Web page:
For such, we have made use mainly of scientific journals and books related to the conceptual and methodological debate lived in France in the 1940 and 1950, as well as documents of didactic nature, like manuals, that have expanded and refined the analysis of the configuration of EPSG2 2 The sources were accessed in the files of France National Library (BNG) and in the personal file of Professor Auguste Listello. . Such sources were essential for the interpretation of the representation forms and idea appropriation of a sportive education in the formulation of recommendations and prescriptions contained in a teaching method from the codes and intentionality of an institution and its subjects3 3 I rely on Roger Chartier (1990) to think the concepts of representation and appropriation. . The investigation allowed for new comprehension about the uses, strategies, and challenges faced by professors and teaching institutions to reframe their actions on the field. In that historiographic operation, INS and the subject involved with it in their choices, bounds, and professional interests play a substantial role in the comprehension of the elaboration of EPSG. Carried out in and by the attempt to join the multiple fragments that give life to a form, even if it cannot express reality as it was lived, we intent here an operation of historical impregnation, connection, and imagination. About this idea, Sabrina Loriga (2011LORIGA, Sabrina. O pequeno x: da biografia à história. Belo Horizonte: Autêntica, 2011., p. 227) states that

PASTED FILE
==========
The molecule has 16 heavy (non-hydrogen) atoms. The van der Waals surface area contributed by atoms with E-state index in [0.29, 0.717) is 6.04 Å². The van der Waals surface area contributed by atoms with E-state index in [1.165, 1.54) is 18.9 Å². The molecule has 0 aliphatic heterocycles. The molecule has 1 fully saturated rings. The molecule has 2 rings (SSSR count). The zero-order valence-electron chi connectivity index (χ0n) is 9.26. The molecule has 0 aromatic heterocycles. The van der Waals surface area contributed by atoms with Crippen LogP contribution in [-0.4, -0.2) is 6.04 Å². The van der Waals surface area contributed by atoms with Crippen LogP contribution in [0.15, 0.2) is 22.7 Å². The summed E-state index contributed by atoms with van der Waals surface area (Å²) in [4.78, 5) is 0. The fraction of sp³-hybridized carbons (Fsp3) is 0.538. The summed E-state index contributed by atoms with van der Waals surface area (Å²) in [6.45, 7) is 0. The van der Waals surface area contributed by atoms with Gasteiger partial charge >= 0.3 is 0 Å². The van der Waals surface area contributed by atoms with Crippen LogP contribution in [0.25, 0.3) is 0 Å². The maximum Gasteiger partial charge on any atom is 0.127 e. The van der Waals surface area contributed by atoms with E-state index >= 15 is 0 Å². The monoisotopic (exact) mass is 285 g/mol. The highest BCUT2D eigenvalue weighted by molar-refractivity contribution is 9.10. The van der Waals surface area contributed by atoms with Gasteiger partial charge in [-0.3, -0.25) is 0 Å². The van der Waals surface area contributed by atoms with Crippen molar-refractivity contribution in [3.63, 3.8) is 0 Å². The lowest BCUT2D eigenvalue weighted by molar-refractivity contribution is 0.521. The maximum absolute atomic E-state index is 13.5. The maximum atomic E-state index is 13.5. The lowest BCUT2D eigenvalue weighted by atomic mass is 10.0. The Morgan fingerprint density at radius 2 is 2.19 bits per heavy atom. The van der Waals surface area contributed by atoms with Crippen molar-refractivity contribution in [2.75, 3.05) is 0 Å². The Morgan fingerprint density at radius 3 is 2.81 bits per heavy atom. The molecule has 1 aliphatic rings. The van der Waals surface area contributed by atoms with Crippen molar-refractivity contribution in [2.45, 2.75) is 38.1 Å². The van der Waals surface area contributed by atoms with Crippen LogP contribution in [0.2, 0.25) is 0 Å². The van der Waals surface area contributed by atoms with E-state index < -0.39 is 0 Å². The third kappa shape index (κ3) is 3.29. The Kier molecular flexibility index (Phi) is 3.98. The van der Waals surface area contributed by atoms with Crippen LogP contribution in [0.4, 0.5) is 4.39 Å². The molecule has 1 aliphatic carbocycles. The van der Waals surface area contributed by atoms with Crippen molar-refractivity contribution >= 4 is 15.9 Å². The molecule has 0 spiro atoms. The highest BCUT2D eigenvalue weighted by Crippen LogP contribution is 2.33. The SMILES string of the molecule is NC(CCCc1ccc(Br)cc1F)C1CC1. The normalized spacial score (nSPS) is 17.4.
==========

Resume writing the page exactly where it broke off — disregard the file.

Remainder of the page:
[...] history can evoke a process of pictorial metamorphosis that essentially rests on two operations: impregnation (we could say that the historian must extend his self beyond himself same) and the connection (to imagine and, perhaps, to fill the gaps of the past that we are able to learn).